• when you decide to change an executor, trustee, or guardian;
  • when you want to change the way your property will be distributed;
  • when you move to another state;
  • when your net worth increases or decreases dramatically;
  • when your children are no longer minors, or are old enough to handle financial matters on their own; or
  • when you wish to eliminate gifts to certain beneficiaries.

In such cases, your will should be updated, and The Brad Hendricks Law Firm can help you do so while at the same time making sure that you have the best estate plan to fit your circumstances.

You should never try to change your will by marking on a previous will, i.e., writing notations in the margins or crossing out words. This only risks the possibility of ambiguity and a potential will contest.

Exceptions that might preclude the revision of a will include the testator’s incompetency or those instances where the testator is under undue influence from another person.

If drafted properly, your will may do the following:

  • provide your specific wishes for the disposition of property after death;
  • appoint a personal representative (executor) and successor representatives to administer your estate;
  • nominate guardians and successor guardians if there are minor children;
  • nominate guardians or successor guardians to administer the property of minor children (a trust may be used for this purpose, in which case trustees perform this function);
  • create a trust or life estate;
  • can waive the requirement of a personal representative or executor to post bond;
  • can name assumed order of death in the event of simultaneous death of spouses/partners and/or children;
  • can provide for alternative distribution of property in case a beneficiary named in the will dies or is otherwise unable to accept property under a will; and/or
  • can specifically state the powers granted to the executor.

Estate Administration and Probate

The administration of your estate (also commonly known as “probate”) is the court proceeding through which a will is proved to be valid, if there is one, and the property of the deceased is administered. Even estates in which there is no Last Will and Testament may require administration through the court. This process includes the collection of assets, the payment of funeral expenses and other bills, the resolution of any remaining tax matters, and the final distribution of property to one’s heirs.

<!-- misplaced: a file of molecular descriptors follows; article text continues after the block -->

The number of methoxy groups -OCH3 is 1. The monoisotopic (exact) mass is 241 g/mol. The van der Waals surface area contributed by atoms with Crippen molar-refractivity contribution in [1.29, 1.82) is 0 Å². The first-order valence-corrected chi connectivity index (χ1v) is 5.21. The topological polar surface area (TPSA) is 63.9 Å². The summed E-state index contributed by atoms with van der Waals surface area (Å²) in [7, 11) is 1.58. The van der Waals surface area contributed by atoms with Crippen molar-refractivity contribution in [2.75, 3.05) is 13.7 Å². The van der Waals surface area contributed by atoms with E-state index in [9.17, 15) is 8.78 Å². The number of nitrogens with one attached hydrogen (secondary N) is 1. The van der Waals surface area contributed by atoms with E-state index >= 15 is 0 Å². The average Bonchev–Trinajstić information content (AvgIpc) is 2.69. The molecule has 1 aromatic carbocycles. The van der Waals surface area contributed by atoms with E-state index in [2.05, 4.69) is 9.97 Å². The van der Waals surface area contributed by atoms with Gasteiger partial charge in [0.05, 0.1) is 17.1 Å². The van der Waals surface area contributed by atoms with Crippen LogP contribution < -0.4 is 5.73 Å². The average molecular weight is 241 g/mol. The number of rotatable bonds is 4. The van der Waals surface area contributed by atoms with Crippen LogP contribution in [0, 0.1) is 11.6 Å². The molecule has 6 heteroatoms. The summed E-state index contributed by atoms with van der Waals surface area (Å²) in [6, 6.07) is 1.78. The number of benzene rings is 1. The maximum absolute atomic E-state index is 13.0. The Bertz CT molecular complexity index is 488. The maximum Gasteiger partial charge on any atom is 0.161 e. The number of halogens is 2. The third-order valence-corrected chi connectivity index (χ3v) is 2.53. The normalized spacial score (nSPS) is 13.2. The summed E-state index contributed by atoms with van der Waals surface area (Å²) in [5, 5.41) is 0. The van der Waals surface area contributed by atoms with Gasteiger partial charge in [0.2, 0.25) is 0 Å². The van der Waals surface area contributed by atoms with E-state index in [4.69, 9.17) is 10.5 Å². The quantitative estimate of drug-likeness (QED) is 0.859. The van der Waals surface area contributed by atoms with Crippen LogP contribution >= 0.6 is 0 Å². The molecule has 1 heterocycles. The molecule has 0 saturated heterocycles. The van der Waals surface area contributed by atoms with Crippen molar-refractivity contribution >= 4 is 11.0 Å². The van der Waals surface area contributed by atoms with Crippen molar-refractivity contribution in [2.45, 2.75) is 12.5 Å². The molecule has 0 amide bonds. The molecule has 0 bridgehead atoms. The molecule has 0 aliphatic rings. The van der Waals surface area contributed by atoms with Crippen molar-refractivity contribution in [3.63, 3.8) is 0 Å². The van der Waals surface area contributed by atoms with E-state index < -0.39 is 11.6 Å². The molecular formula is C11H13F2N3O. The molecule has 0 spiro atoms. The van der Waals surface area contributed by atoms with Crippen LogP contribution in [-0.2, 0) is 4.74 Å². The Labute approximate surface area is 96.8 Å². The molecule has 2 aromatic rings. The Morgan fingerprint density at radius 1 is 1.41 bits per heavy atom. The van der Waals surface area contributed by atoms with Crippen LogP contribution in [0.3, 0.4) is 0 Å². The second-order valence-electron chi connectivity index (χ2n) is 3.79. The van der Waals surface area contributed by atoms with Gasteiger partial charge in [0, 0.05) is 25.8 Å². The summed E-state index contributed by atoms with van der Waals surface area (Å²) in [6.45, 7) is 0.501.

How much will an estate plan cost? How much does it cost to probate an estate?

If you don’t have a will, the expense of making a will should not keep you from making one. Even if you think you have all your property held in non-probate form (a living trust), a will is still a good idea, as you might have missed something or money might be paid to your estate after your death. An example of this would be if one is killed in an auto accident where another is at fault, in which case an insurance settlement could be owned to your estate.

The Brad Hendricks Law Firm has substantial experience in estate planning. Our firm will take into full consideration your wishes, the nature and extent of real property and other assets you might own at the time of your death, and tax and other financial matters that might have consequences for your loved ones. The cost for your estate plan depends on the complexity of your estate. Please call our firm for a free initial consultation. You owe it to your loved ones to leave your affairs in order!

Regarding probate costs, The Brad Hendricks Law Firm will help you administer the estate of a deceased family member for a reasonable fee, depending on the complexity of the estate to be administered. Please contact our firm for a free consultation with an experienced attorney in the event you need assistance with the probate or administration of a loved one’s estate. We can help make this difficult time go as smoothly and efficiently as possible for you and your family.

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The Brad Hendricks Law Firm proudly serves clients throughout Arkansas, including Arkadelphia, Benton, Conway, El Dorado, Fayetteville, Fort Smith, Hot Springs, Jonesboro, Little Rock, Pine Bluff, Texarkana, and West Memphis as well as numerous counties throughout the State of Arkansas, including Arkansas County, Baxter County, Benton County, Bradley County, Calhoun County, Clark County, Columbia County, Conway County, Crittenden County, Faulkner County, Garland County, Hempstead County, Hot Spring County, Izard County, Lawrence County, Lonoke County, Monroe County, Nevada County, Pike County, Poinsett County, Polk County, Pope County, Prairie County, Pulaski County, Saline County, Sharp County, Stone County, Washington County, White County, Woodruff County, and Yell County, and all other counties in the State of Arkansas.